To remedy this, once school leaders identified the initiatives that aligned with their greatest student achievement needs, they calculated the amount of time and resources—or organizational capacity—that they possessed to truly implement their initiatives in a manner that resulted in both strengthening instruction and in increasing student achievement. School leaders calculated minutes available during teacher pre-service days and throughout the year that could be used to support teachers in learning these new skills. Each school then examined the human capital, such as instructional coaches, administrators, district personnel and external providers, who could assist in a successful implementation.
It became apparent that even with narrowing the scope of new initiatives and allocating time and resources, school administrators continued to be concerned that they did not have enough time or resources to provide the high-quality follow-up and feedback necessary to develop a high level of skill in multiple initiatives for all teachers. Administrators were juggling multiple meteors, too.
The key was for school leaders to clearly define what a high-quality implementation for each initiative looked like. Furthermore, they created implementation progressions that described what implementation would look like at the early, developing, consistent, and impactful levels of development. These tools would serve as roadmaps that would not only provide clarity about the different levels of performance but also allow teachers to self-assess their current levels, track their own progress and seek out support that was specific to their needs.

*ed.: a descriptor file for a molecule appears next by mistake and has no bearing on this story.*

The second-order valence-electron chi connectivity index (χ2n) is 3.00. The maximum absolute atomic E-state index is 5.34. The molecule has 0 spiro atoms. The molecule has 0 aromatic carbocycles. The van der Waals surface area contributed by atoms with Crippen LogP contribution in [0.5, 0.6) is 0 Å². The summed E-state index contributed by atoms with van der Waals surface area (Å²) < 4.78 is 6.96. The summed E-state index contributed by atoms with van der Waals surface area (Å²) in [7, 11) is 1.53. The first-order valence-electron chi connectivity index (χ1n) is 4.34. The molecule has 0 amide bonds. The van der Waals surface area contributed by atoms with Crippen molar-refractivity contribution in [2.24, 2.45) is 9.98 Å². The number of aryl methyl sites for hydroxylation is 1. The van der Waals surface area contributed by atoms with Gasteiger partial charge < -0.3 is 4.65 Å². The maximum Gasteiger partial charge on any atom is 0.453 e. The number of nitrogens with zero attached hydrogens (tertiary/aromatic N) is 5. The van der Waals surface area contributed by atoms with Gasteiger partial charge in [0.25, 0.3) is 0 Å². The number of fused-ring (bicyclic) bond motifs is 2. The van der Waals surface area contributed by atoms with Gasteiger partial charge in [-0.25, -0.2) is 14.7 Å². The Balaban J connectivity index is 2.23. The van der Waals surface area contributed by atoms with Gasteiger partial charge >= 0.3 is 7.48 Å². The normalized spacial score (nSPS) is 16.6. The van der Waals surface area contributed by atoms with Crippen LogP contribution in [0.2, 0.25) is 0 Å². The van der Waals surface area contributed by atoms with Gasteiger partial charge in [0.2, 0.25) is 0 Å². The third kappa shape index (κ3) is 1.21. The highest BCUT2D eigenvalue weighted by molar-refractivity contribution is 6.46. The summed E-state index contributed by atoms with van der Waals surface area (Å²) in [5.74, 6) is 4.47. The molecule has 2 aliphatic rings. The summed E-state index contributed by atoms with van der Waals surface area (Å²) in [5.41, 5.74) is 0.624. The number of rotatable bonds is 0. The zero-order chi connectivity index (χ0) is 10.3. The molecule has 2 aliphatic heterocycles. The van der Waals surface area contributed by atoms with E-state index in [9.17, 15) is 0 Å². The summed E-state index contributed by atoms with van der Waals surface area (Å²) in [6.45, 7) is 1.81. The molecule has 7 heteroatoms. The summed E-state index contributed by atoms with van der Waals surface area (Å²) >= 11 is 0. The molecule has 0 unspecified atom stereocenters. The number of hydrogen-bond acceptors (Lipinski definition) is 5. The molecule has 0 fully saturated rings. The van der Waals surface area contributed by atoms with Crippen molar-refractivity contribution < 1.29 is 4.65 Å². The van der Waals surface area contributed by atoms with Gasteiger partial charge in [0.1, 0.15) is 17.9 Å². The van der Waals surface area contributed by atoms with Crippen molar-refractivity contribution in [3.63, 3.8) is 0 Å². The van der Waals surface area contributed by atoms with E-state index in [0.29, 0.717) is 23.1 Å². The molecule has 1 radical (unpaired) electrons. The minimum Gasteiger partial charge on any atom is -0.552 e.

On a regular basis, each teacher would complete a self-assessment and set short-term implementation targets for each initiative to be shared with administrators who could monitor growth, arrange support and hold teachers accountable for meeting performance expectations. By focusing on specific areas of growth, it would help alleviate the pressure for teachers to learn all aspects of the new initiatives immediately. Teachers who already possessed skills or who developed skills quickly could progress at their own rates, and teachers who needed more time and support would progress at a pace that aligned with their personal skill levels.
The success of most initiatives depends on the ability of teachers and administrators to be diligent in focusing on what is most important over a long period of time. Many well-intentioned initiatives have gone by the wayside because people got caught up in the ever-present meteor shower and lost focus on what was most important.
To help with this, school leaders developed a system by which every two weeks, teachers—based on their self-assessments—would write their targets on an index card and post it in their rooms. During walkthroughs, administrators would be able to write specific, targeted feedback on the back of these cards. At the end of the two weeks, teachers would add their own reflections and submit the index card to an administrator followed by writing new target cards. The ultimate goal was for teachers to self-assess their own learning and take charge of their own professional development on the school’s most important initiatives.
Impact Student Achievement
Life in schools—particularly at the beginning of each school year—can be like living in the middle of a meteor shower. New and revised initiatives fly in from all directions. A skilled leader will
- determine the most important needs of their students and which initiatives align with those needs.
- provide clarity as to what the initiative should look like in the classroom.
- allow teachers to take responsibility for deliberately developing their skills in a reasonable environment.
- provide support so that each teacher can progress to a level of development that impacts student achievement.
Mark Rolewski has assisted schools and school districts in designing and implementing successful turnaround initiatives for over 20 years. Mark has assisted with school turnaround in many districts and schools including those in Florida, New York City, Hartford, New Orleans, Memphis, Kansas City and Los Angeles. He is widely sought after by schools and school districts to speak about and assist with turnaround initiatives.